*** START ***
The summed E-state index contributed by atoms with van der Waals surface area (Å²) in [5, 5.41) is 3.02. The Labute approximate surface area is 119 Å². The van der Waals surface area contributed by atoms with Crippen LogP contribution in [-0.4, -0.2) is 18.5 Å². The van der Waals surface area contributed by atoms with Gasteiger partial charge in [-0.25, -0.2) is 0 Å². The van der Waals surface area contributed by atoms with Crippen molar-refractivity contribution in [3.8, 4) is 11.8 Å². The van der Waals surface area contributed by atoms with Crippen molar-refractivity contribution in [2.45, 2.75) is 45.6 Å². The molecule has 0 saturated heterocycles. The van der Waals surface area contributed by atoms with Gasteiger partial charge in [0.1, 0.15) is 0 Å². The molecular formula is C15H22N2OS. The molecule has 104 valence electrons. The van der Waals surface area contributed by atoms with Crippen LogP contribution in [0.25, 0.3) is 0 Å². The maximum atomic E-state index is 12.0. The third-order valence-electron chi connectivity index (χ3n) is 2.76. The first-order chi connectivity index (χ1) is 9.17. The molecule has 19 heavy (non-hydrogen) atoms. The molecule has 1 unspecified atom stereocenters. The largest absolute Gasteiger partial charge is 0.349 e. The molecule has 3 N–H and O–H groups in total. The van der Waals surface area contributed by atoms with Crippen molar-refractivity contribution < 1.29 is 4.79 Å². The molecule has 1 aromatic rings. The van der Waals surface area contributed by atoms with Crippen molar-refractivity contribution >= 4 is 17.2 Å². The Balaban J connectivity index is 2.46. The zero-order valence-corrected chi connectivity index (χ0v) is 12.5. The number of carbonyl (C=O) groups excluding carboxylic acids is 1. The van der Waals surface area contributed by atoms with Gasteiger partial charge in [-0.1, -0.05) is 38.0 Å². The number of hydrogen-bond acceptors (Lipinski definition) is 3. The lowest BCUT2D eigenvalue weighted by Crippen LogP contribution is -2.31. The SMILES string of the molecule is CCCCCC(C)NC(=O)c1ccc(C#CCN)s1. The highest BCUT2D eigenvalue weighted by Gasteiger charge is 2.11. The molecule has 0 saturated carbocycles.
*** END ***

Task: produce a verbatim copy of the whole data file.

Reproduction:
The summed E-state index contributed by atoms with van der Waals surface area (Å²) in [5, 5.41) is 3.02. The Labute approximate surface area is 119 Å². The van der Waals surface area contributed by atoms with Crippen LogP contribution in [-0.4, -0.2) is 18.5 Å². The van der Waals surface area contributed by atoms with Gasteiger partial charge in [-0.25, -0.2) is 0 Å². The van der Waals surface area contributed by atoms with Crippen molar-refractivity contribution in [3.8, 4) is 11.8 Å². The van der Waals surface area contributed by atoms with Crippen molar-refractivity contribution in [2.45, 2.75) is 45.6 Å². The molecule has 0 saturated heterocycles. The van der Waals surface area contributed by atoms with Gasteiger partial charge in [0.1, 0.15) is 0 Å². The molecular formula is C15H22N2OS. The molecule has 104 valence electrons. The van der Waals surface area contributed by atoms with Crippen LogP contribution in [0.25, 0.3) is 0 Å². The maximum atomic E-state index is 12.0. The third-order valence-electron chi connectivity index (χ3n) is 2.76. The first-order chi connectivity index (χ1) is 9.17. The molecule has 19 heavy (non-hydrogen) atoms. The molecule has 1 unspecified atom stereocenters. The largest absolute Gasteiger partial charge is 0.349 e. The molecule has 3 N–H and O–H groups in total. The van der Waals surface area contributed by atoms with Crippen molar-refractivity contribution < 1.29 is 4.79 Å². The molecule has 1 aromatic rings. The van der Waals surface area contributed by atoms with Crippen molar-refractivity contribution >= 4 is 17.2 Å². The Balaban J connectivity index is 2.46. The zero-order valence-corrected chi connectivity index (χ0v) is 12.5. The number of carbonyl (C=O) groups excluding carboxylic acids is 1. The van der Waals surface area contributed by atoms with Gasteiger partial charge in [-0.1, -0.05) is 38.0 Å². The number of hydrogen-bond acceptors (Lipinski definition) is 3. The lowest BCUT2D eigenvalue weighted by Crippen LogP contribution is -2.31. The SMILES string of the molecule is CCCCCC(C)NC(=O)c1ccc(C#CCN)s1. The highest BCUT2D eigenvalue weighted by Gasteiger charge is 2.11. The molecule has 0 saturated carbocycles.